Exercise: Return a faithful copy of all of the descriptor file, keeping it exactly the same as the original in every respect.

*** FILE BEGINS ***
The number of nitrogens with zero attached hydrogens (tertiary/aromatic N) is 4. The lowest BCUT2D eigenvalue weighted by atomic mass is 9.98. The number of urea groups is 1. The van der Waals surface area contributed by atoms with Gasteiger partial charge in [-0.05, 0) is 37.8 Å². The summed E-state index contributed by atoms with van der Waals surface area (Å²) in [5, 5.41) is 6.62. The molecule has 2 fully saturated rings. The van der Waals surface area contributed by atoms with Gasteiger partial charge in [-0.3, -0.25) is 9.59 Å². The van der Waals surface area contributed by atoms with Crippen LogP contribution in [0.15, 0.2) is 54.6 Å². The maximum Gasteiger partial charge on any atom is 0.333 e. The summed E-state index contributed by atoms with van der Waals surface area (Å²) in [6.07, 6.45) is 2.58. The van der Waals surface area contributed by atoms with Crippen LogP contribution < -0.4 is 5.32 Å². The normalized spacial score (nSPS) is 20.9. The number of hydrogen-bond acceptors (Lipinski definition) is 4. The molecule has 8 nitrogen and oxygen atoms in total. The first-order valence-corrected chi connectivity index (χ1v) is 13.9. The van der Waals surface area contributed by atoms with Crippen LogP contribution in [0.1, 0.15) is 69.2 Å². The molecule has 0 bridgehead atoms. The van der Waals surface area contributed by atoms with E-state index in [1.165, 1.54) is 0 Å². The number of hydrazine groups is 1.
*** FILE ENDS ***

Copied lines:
The number of nitrogens with zero attached hydrogens (tertiary/aromatic N) is 4. The lowest BCUT2D eigenvalue weighted by atomic mass is 9.98. The number of urea groups is 1. The van der Waals surface area contributed by atoms with Gasteiger partial charge in [-0.05, 0) is 37.8 Å². The summed E-state index contributed by atoms with van der Waals surface area (Å²) in [5, 5.41) is 6.62. The molecule has 2 fully saturated rings. The van der Waals surface area contributed by atoms with Gasteiger partial charge in [-0.3, -0.25) is 9.59 Å². The van der Waals surface area contributed by atoms with Crippen LogP contribution in [0.15, 0.2) is 54.6 Å². The maximum Gasteiger partial charge on any atom is 0.333 e. The summed E-state index contributed by atoms with van der Waals surface area (Å²) in [6.07, 6.45) is 2.58. The van der Waals surface area contributed by atoms with Crippen LogP contribution < -0.4 is 5.32 Å². The normalized spacial score (nSPS) is 20.9. The number of hydrogen-bond acceptors (Lipinski definition) is 4. The molecule has 8 nitrogen and oxygen atoms in total. The first-order valence-corrected chi connectivity index (χ1v) is 13.9. The van der Waals surface area contributed by atoms with Crippen LogP contribution in [0.1, 0.15) is 69.2 Å². The molecule has 0 bridgehead atoms. The van der Waals surface area contributed by atoms with E-state index in [1.165, 1.54) is 0 Å². The number of hydrazine groups is 1.